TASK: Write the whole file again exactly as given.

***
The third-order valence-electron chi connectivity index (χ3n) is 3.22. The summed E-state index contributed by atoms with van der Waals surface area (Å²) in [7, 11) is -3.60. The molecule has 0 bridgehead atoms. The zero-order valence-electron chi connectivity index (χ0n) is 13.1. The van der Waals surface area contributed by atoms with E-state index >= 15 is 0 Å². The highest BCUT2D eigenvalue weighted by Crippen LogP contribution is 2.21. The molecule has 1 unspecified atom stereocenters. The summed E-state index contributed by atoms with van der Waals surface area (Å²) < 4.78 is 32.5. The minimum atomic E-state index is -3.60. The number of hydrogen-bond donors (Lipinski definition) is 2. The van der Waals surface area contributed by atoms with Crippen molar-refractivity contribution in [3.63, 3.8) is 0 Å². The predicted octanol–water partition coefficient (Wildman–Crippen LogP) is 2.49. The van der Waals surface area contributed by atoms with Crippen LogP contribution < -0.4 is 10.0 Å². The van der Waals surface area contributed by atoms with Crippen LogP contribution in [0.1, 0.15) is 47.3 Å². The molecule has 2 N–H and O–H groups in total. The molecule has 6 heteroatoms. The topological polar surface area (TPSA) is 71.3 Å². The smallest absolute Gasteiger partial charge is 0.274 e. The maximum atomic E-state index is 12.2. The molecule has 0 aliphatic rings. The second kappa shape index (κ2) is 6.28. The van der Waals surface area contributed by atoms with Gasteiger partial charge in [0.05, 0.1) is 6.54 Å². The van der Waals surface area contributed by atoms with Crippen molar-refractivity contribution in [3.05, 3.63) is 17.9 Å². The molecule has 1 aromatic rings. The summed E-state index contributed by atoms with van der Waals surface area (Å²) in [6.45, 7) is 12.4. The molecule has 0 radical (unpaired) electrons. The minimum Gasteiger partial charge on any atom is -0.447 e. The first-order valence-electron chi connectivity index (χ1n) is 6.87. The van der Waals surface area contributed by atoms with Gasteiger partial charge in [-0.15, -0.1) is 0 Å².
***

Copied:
The third-order valence-electron chi connectivity index (χ3n) is 3.22. The summed E-state index contributed by atoms with van der Waals surface area (Å²) in [7, 11) is -3.60. The molecule has 0 bridgehead atoms. The zero-order valence-electron chi connectivity index (χ0n) is 13.1. The van der Waals surface area contributed by atoms with E-state index >= 15 is 0 Å². The highest BCUT2D eigenvalue weighted by Crippen LogP contribution is 2.21. The molecule has 1 unspecified atom stereocenters. The summed E-state index contributed by atoms with van der Waals surface area (Å²) < 4.78 is 32.5. The minimum atomic E-state index is -3.60. The number of hydrogen-bond donors (Lipinski definition) is 2. The van der Waals surface area contributed by atoms with Crippen molar-refractivity contribution in [3.63, 3.8) is 0 Å². The predicted octanol–water partition coefficient (Wildman–Crippen LogP) is 2.49. The van der Waals surface area contributed by atoms with Crippen LogP contribution < -0.4 is 10.0 Å². The van der Waals surface area contributed by atoms with Crippen LogP contribution in [0.1, 0.15) is 47.3 Å². The molecule has 2 N–H and O–H groups in total. The molecule has 6 heteroatoms. The topological polar surface area (TPSA) is 71.3 Å². The smallest absolute Gasteiger partial charge is 0.274 e. The maximum atomic E-state index is 12.2. The molecule has 0 aliphatic rings. The second kappa shape index (κ2) is 6.28. The van der Waals surface area contributed by atoms with Gasteiger partial charge in [0.05, 0.1) is 6.54 Å². The van der Waals surface area contributed by atoms with Crippen molar-refractivity contribution in [3.05, 3.63) is 17.9 Å². The molecule has 1 aromatic rings. The summed E-state index contributed by atoms with van der Waals surface area (Å²) in [6.45, 7) is 12.4. The molecule has 0 radical (unpaired) electrons. The minimum Gasteiger partial charge on any atom is -0.447 e. The first-order valence-electron chi connectivity index (χ1n) is 6.87. The van der Waals surface area contributed by atoms with Gasteiger partial charge in [-0.15, -0.1) is 0 Å².